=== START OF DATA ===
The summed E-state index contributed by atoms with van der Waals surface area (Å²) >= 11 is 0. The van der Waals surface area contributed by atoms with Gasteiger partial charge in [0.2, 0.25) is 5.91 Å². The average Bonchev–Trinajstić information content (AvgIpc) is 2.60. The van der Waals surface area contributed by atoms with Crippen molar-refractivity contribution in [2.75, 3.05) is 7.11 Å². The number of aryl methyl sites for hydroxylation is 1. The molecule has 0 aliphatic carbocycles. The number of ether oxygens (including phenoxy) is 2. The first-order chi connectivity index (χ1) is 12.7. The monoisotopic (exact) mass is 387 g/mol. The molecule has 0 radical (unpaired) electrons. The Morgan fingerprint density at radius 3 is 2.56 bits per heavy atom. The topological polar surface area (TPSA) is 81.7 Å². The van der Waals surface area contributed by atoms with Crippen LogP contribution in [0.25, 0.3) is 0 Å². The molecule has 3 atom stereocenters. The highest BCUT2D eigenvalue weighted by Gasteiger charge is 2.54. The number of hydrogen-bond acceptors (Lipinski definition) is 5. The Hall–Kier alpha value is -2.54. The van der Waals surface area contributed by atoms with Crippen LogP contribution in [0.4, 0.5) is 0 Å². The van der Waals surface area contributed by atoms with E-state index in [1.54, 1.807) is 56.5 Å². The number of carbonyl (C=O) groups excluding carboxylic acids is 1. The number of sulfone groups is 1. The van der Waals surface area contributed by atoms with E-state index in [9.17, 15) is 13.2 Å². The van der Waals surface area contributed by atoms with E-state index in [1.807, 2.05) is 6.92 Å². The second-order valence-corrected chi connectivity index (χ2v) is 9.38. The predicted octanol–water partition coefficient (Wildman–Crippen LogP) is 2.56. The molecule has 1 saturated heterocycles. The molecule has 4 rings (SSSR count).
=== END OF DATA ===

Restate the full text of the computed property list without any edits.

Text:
The summed E-state index contributed by atoms with van der Waals surface area (Å²) >= 11 is 0. The van der Waals surface area contributed by atoms with Gasteiger partial charge in [0.2, 0.25) is 5.91 Å². The average Bonchev–Trinajstić information content (AvgIpc) is 2.60. The van der Waals surface area contributed by atoms with Crippen molar-refractivity contribution in [2.75, 3.05) is 7.11 Å². The number of aryl methyl sites for hydroxylation is 1. The molecule has 0 aliphatic carbocycles. The number of ether oxygens (including phenoxy) is 2. The first-order chi connectivity index (χ1) is 12.7. The monoisotopic (exact) mass is 387 g/mol. The molecule has 0 radical (unpaired) electrons. The Morgan fingerprint density at radius 3 is 2.56 bits per heavy atom. The topological polar surface area (TPSA) is 81.7 Å². The van der Waals surface area contributed by atoms with Crippen LogP contribution in [0.25, 0.3) is 0 Å². The molecule has 3 atom stereocenters. The highest BCUT2D eigenvalue weighted by Gasteiger charge is 2.54. The number of hydrogen-bond acceptors (Lipinski definition) is 5. The Hall–Kier alpha value is -2.54. The van der Waals surface area contributed by atoms with Crippen LogP contribution in [0.4, 0.5) is 0 Å². The van der Waals surface area contributed by atoms with E-state index in [1.54, 1.807) is 56.5 Å². The number of carbonyl (C=O) groups excluding carboxylic acids is 1. The number of sulfone groups is 1. The van der Waals surface area contributed by atoms with E-state index in [9.17, 15) is 13.2 Å². The van der Waals surface area contributed by atoms with E-state index in [1.807, 2.05) is 6.92 Å². The second-order valence-corrected chi connectivity index (χ2v) is 9.38. The predicted octanol–water partition coefficient (Wildman–Crippen LogP) is 2.56. The molecule has 1 saturated heterocycles. The molecule has 4 rings (SSSR count).